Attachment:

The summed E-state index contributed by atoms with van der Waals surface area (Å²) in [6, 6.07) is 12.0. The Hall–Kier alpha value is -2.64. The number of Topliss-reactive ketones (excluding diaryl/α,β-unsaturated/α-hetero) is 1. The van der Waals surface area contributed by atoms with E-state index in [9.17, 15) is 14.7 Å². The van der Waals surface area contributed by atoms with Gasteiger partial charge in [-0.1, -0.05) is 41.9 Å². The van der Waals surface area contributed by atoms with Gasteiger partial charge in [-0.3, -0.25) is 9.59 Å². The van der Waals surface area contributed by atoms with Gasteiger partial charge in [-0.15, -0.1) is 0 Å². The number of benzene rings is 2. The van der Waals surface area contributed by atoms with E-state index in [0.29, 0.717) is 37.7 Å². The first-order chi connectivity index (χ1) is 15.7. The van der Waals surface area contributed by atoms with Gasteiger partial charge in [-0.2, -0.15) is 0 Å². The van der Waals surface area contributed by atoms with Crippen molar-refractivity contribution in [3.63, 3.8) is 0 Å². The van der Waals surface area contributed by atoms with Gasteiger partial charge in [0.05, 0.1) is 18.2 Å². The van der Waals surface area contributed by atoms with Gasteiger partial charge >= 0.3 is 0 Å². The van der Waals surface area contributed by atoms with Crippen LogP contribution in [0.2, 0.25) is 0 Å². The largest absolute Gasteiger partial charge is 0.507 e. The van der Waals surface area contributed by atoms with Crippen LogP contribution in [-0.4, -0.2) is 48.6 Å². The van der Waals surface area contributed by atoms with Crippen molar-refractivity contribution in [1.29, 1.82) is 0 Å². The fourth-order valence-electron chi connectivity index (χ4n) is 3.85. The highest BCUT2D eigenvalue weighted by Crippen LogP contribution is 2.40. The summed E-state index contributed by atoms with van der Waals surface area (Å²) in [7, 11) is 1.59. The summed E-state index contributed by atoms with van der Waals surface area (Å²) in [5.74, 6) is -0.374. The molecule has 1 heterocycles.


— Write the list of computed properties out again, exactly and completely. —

The summed E-state index contributed by atoms with van der Waals surface area (Å²) in [6, 6.07) is 12.0. The Hall–Kier alpha value is -2.64. The number of Topliss-reactive ketones (excluding diaryl/α,β-unsaturated/α-hetero) is 1. The van der Waals surface area contributed by atoms with E-state index in [9.17, 15) is 14.7 Å². The van der Waals surface area contributed by atoms with Gasteiger partial charge in [-0.1, -0.05) is 41.9 Å². The van der Waals surface area contributed by atoms with Gasteiger partial charge in [-0.3, -0.25) is 9.59 Å². The van der Waals surface area contributed by atoms with Gasteiger partial charge in [-0.15, -0.1) is 0 Å². The number of benzene rings is 2. The van der Waals surface area contributed by atoms with E-state index in [0.29, 0.717) is 37.7 Å². The first-order chi connectivity index (χ1) is 15.7. The van der Waals surface area contributed by atoms with Gasteiger partial charge in [-0.2, -0.15) is 0 Å². The van der Waals surface area contributed by atoms with Crippen molar-refractivity contribution in [3.63, 3.8) is 0 Å². The van der Waals surface area contributed by atoms with Gasteiger partial charge in [0.05, 0.1) is 18.2 Å². The van der Waals surface area contributed by atoms with Gasteiger partial charge >= 0.3 is 0 Å². The van der Waals surface area contributed by atoms with Crippen LogP contribution in [0.2, 0.25) is 0 Å². The largest absolute Gasteiger partial charge is 0.507 e. The van der Waals surface area contributed by atoms with Crippen LogP contribution in [-0.4, -0.2) is 48.6 Å². The van der Waals surface area contributed by atoms with Crippen molar-refractivity contribution in [1.29, 1.82) is 0 Å². The fourth-order valence-electron chi connectivity index (χ4n) is 3.85. The highest BCUT2D eigenvalue weighted by Crippen LogP contribution is 2.40. The summed E-state index contributed by atoms with van der Waals surface area (Å²) in [7, 11) is 1.59. The summed E-state index contributed by atoms with van der Waals surface area (Å²) in [5.74, 6) is -0.374. The molecule has 1 heterocycles.